Informal Consultations
Committee of the Whole
Thematic Committee
Parallel Events

Thematic Committee
8 June 2001
9:00h - 13:00h


The fourth session of the Thematic Committee was held on 8 June 2001 from 9:00 to 13:00 hours. The session focused on the subject of eradication of poverty. Three cases were presented.

Urban Community Development Fund, Thailand

The case, presented by Ms. Somsook Boonyabancha, focused on how the Community Development Fund (CDF) of Thailand was created as a tool for poverty eradication empowering both the urban and rural poor.

(full case study is available in Msword and PDF)

The discussion raised a number of issues. On training: CDF uses existing knowledge and expertise within the community through a system of peer learning and networking. Project implementation is a continual learning process.

On the large initial capital invested into CDF and whether this is replicable, discussion revealed that similar organizations had started with much smaller amounts. An initial capital investment is necessary, beyond which such funds should become self-financing. What is important is to start the process and to link the initial capital investment to the savings of the community.

Potential for replication had been shown by the spread of the fund to 55 provinces and to three other countries, so far. The subsidy to communities is in the form of low interest rate loans. Motivation is sustained by the fact that the fund is completely owned by the people. This ensures continued interest and participation.

All of the housing developed through the CDF used the cooperative approach, though this approach is not imposed on members. The financing of housing starts with own savings, which are then linked to loans from the fund at low interest rates. The standard of habitat projects implemented may not be very high, but they are adequate, appropriate and ones which the communities can work with.

With regard to the method of community organization, people living or working together initiate savings groups. These eventually link with other groups to form larger groups. Sometimes individuals already knowledgeable are sent into other communities to provide information on how to start. This way, wide networks encompassing both urban and rural areas have been formed.

Participatory Planning and Budgeting in Villa El Salvador, Peru

The case was presented by Mr. Martin Pumar, Mayor of Villa El Salvador, and Mr. Gustavo Riofrio DESCO (NGO). The case described the process by which a system of participatory planning and budgeting was introduced in a municipality of the Lima metropolitan area and how the plan is implemented.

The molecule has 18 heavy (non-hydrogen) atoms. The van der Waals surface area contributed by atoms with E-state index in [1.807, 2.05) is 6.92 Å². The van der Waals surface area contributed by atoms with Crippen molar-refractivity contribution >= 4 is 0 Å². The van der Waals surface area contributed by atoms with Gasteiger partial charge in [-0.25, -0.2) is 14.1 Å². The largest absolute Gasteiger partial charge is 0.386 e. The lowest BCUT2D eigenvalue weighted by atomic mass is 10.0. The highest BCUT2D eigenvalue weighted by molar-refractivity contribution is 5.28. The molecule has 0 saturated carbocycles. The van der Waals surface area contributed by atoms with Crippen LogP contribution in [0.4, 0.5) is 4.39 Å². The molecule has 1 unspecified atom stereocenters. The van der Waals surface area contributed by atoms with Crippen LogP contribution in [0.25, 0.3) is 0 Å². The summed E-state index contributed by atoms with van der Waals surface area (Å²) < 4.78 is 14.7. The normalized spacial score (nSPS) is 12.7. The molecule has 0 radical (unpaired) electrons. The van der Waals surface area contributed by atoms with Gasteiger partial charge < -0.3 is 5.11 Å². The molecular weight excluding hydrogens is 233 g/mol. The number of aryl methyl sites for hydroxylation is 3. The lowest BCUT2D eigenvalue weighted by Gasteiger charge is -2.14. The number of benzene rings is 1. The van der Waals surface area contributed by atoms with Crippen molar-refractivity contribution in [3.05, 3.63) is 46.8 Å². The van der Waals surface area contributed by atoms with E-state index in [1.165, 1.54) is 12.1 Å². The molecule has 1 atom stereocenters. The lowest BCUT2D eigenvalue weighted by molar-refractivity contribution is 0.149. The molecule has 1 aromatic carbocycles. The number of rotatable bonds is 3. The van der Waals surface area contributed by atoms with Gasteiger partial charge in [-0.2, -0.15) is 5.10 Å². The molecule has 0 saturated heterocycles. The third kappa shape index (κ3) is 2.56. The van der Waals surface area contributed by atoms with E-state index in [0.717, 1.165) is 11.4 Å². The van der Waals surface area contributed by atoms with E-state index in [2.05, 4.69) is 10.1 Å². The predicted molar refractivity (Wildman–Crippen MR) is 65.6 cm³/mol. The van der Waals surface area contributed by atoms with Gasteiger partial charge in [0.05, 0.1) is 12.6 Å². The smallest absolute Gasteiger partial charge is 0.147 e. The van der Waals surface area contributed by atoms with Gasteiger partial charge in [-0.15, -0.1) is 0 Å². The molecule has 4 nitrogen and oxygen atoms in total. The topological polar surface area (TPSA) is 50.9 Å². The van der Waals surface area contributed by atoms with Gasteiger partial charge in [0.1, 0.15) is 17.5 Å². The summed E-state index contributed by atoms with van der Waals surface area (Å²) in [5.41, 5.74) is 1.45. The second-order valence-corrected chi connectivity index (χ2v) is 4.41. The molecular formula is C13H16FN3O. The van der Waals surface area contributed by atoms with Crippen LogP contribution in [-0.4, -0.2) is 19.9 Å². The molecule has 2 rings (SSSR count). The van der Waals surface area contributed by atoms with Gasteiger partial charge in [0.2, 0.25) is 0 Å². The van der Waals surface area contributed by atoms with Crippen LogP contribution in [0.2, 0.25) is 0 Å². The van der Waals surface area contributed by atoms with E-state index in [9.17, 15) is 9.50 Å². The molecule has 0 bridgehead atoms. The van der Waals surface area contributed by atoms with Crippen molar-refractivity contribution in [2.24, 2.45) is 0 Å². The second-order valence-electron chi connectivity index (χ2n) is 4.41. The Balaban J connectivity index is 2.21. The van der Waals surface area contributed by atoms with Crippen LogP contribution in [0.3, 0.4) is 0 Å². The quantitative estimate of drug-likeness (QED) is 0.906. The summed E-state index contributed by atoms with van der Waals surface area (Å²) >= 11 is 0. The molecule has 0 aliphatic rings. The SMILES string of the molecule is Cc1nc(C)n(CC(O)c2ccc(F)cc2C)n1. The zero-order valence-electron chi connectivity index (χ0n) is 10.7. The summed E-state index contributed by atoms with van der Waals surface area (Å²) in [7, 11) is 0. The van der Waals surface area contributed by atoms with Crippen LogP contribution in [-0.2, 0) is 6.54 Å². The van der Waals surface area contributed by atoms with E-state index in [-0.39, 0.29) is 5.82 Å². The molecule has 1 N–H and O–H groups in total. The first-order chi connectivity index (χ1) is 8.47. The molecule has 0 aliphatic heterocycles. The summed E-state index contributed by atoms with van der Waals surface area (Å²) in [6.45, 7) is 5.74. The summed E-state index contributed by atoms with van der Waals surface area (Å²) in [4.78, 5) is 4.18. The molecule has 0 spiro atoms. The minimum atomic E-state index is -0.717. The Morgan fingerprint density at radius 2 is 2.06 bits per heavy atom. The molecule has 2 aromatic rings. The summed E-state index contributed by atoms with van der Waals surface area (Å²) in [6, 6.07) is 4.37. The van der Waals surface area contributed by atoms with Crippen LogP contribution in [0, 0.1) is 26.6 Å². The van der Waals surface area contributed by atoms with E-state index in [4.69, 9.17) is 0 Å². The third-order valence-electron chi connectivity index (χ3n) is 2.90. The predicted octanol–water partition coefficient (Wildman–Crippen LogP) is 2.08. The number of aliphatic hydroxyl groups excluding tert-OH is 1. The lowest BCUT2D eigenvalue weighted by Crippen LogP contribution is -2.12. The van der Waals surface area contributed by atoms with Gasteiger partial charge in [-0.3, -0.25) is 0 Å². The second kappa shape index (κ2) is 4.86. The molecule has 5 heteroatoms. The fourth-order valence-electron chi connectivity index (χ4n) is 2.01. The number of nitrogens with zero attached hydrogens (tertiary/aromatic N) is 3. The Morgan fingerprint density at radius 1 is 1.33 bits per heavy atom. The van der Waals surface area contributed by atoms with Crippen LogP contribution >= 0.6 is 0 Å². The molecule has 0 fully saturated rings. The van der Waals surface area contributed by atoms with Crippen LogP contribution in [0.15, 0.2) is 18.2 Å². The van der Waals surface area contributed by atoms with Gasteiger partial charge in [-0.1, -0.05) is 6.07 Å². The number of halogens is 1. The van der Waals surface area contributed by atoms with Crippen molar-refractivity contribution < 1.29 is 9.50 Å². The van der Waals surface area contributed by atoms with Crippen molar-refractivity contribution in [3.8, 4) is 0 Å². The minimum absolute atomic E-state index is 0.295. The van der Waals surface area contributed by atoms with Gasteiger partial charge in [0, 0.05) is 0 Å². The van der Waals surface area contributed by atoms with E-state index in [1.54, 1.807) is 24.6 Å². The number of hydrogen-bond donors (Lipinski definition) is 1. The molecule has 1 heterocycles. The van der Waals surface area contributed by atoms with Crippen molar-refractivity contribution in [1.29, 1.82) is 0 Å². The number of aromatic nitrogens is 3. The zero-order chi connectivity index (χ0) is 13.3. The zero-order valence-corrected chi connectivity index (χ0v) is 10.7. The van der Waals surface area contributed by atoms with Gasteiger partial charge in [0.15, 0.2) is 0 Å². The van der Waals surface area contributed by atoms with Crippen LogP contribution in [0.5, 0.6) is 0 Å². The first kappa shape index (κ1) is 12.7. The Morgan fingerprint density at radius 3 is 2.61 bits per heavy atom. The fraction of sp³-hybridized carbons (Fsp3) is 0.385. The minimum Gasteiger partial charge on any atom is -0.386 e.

(full case study is available in Msword and PDF)

Issue emerging from the discussion was on how to institutionalize the participation process. Villa El Salvador the need for a legal framework, which ensures sustainability of the process even with changing political regimes.

The importance of political will was emphasized. This requires involvement at the national level, in addition to the local level. It was also stated that existing organizations need to be included and strengthened

The participation of communities in strategic planning and in assessing the costs of urban services was highlighted as an innovative approach. However, the relationship between representatives and mechanisms of direct democracy involved in participatory budgeting needed clarification.

Participatory budgeting would be extended to cover 100% of the city budget, and could be extended to the national level.

Reduction of Urban Poverty in Morocco

The case was presented by Mr. Monceyf Fadili, National Coordinator, Programme Pilote de Contre la Pauvrete Urbaine. The case described a new national pilot programme of urban poverty reduction.

(full case study is available in Msword and PDF)

In the discussion, the use of regions for integrated development was highlighted, as were the issues of devolution of power, community participation, emphasis on social policies, participation, partnerships, strengthening capacities of all partners and mobilisation of funds, the use of the pilot approach to see how the various activities would be organised and sustainability. Many sector government departments were involved in this integrated project, including education, health, youth and sport, employment, and Habitat.

It was stressed that pilot programmes such as this one do not aim to reduce poverty in any significant way, but to develop effective ways and approaches for developing poverty reduction programmes.

The importance of training and building capacity in the project was highlighted, as was the need for political will, international support, use of people resources (such as sweat equity, their involvement in decision-making, use of indigenous ways to solve problems) and the role of local authorities in addressing issues at the local level.

It was further emphasized that there is an abundance of financial resources globally. The real challenge is to find ways of directing even a small proportion of these towards poverty reduction.



2001 UNCHS